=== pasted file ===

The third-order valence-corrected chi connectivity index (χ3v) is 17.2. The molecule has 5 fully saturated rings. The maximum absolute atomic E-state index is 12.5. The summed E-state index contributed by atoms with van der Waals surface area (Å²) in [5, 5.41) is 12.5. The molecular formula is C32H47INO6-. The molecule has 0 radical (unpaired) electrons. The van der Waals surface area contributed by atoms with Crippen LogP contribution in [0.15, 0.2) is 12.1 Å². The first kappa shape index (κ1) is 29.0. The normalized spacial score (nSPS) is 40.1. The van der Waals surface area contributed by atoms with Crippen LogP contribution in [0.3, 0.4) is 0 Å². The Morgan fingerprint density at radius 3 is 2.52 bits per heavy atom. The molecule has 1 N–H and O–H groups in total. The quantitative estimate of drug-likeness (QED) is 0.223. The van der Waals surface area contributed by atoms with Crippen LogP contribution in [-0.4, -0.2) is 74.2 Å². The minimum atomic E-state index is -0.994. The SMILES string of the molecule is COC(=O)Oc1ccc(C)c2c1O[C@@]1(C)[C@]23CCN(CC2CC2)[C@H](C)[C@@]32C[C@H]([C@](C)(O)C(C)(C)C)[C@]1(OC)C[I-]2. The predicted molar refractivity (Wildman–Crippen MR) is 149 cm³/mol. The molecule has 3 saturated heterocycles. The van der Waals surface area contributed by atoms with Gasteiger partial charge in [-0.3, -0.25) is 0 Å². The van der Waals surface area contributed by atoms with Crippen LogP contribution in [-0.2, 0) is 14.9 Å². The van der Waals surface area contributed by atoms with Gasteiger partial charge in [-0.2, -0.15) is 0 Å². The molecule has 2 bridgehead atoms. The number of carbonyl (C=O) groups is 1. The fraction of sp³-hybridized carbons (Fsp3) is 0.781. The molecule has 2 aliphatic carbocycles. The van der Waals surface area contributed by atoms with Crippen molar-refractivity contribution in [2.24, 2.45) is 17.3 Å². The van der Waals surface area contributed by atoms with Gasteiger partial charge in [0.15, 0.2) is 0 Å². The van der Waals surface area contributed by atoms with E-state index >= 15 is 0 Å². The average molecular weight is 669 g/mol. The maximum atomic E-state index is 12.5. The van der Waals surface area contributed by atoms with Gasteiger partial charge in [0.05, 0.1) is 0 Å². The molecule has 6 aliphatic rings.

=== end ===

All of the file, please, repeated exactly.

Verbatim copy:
The third-order valence-corrected chi connectivity index (χ3v) is 17.2. The molecule has 5 fully saturated rings. The maximum absolute atomic E-state index is 12.5. The summed E-state index contributed by atoms with van der Waals surface area (Å²) in [5, 5.41) is 12.5. The molecular formula is C32H47INO6-. The molecule has 0 radical (unpaired) electrons. The van der Waals surface area contributed by atoms with Crippen LogP contribution in [0.15, 0.2) is 12.1 Å². The first kappa shape index (κ1) is 29.0. The normalized spacial score (nSPS) is 40.1. The van der Waals surface area contributed by atoms with Crippen LogP contribution in [0.3, 0.4) is 0 Å². The Morgan fingerprint density at radius 3 is 2.52 bits per heavy atom. The molecule has 1 N–H and O–H groups in total. The quantitative estimate of drug-likeness (QED) is 0.223. The van der Waals surface area contributed by atoms with Crippen LogP contribution in [-0.4, -0.2) is 74.2 Å². The minimum atomic E-state index is -0.994. The SMILES string of the molecule is COC(=O)Oc1ccc(C)c2c1O[C@@]1(C)[C@]23CCN(CC2CC2)[C@H](C)[C@@]32C[C@H]([C@](C)(O)C(C)(C)C)[C@]1(OC)C[I-]2. The predicted molar refractivity (Wildman–Crippen MR) is 149 cm³/mol. The molecule has 3 saturated heterocycles. The van der Waals surface area contributed by atoms with Gasteiger partial charge in [-0.3, -0.25) is 0 Å². The van der Waals surface area contributed by atoms with Crippen LogP contribution in [-0.2, 0) is 14.9 Å². The van der Waals surface area contributed by atoms with Gasteiger partial charge in [-0.2, -0.15) is 0 Å². The molecule has 2 bridgehead atoms. The number of carbonyl (C=O) groups is 1. The fraction of sp³-hybridized carbons (Fsp3) is 0.781. The molecule has 2 aliphatic carbocycles. The van der Waals surface area contributed by atoms with Crippen molar-refractivity contribution in [2.24, 2.45) is 17.3 Å². The van der Waals surface area contributed by atoms with Gasteiger partial charge in [0.15, 0.2) is 0 Å². The van der Waals surface area contributed by atoms with E-state index >= 15 is 0 Å². The average molecular weight is 669 g/mol. The maximum atomic E-state index is 12.5. The van der Waals surface area contributed by atoms with Gasteiger partial charge in [0.05, 0.1) is 0 Å². The molecule has 6 aliphatic rings.